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Causal perceptions of trade students and the effects of attribution retraining on their behavioural and achievement outcomes

Han, Jason M.F. (1992) Causal perceptions of trade students and the effects of attribution retraining on their behavioural and achievement outcomes. PhD thesis, Murdoch University.

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This project consisted of three studies which employed probed interviews, planned interventions, and experimental manipulation to study trade students' causal attributions. The first study was commenced in the early 1980s and examined the causal explanations of academic outcomes of trade students by means of an open-ended questionnaire. The procedure also entailed interviewing every subject to ensure the subjective meanings of attributions were obtained accurately. The results revealed that the type of causal attributions used was largely effort-related and where more than one factor was involved, they were arranged in layers (Heider, 1958). Viewed in relation to Weiner's (1986) taxonomic classification, the results showed that the trade students used more uncontrollable factors in failure than in success, which indicates that some students were prone to be learned helpless in their attributional schemata.

The second study investigated the effects of an attribution retraining programme on the behavioural and academic outcomes of a sample of learned helpless trade students. Three treatment groups were used — effort, effort plus ability, and control. The results indicated that the ability plus effort group increased their persistence at a problem-solving task while both experimental groups improved their examination performance after retraining. There were variations in the effort group in the way they responded to the failure feedback. Those with a positive interpretation of the effort feedback showed improvements on a number of variables such as study habits and seeking help from the teacher. These results were discussed in the context of relevant research (for example, Nicholls, 1989; and Dweck, 1986).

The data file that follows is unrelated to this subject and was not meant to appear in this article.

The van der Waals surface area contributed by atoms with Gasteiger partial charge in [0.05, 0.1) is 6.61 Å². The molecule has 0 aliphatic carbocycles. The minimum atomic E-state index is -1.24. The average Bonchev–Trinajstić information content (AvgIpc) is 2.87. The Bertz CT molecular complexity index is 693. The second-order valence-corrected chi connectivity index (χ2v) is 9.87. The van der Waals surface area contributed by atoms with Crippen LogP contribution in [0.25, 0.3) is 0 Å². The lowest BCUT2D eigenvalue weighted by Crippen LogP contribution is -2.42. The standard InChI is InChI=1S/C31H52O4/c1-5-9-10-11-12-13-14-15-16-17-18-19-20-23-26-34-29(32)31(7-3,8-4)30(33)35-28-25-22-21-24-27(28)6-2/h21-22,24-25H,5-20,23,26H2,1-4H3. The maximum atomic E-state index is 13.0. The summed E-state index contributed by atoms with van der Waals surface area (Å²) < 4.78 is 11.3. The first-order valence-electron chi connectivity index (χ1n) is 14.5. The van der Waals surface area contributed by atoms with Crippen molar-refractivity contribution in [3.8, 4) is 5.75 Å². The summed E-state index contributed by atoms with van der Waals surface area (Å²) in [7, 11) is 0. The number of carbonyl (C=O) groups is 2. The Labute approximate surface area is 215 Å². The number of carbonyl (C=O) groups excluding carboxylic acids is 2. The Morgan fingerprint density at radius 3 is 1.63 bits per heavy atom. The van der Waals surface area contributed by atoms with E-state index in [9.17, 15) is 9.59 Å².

The third study examined the factors which could have influenced the students' interpretation of failure feedback. Three factors were considered — the attributional schemata, the individual orientation (ego versus task-involvement), and the classroom structure. The results indicated that the classroom structure had a determining influence on how students interpreted failure feedback. These results were discussed against a background of research findings in the areas of attributional schemata, learning environment, and instrumental academic help-seeking (for example, Weiner, 1986; Dweck, 1986; Nicholls, 1989; Karabenick and Knapp, 1991). The importance of considering the instructional environment is highlighted in the discussion, and the implications for TAFE teaching and future research are examined.

Item Type: Thesis (PhD)
Murdoch Affiliation(s): School of Education
Notes: Note to the author: If you would like to make your thesis openly available on Murdoch University Library's Research Repository, please contact: Thank you.
Supervisor(s): Renshaw, Peter
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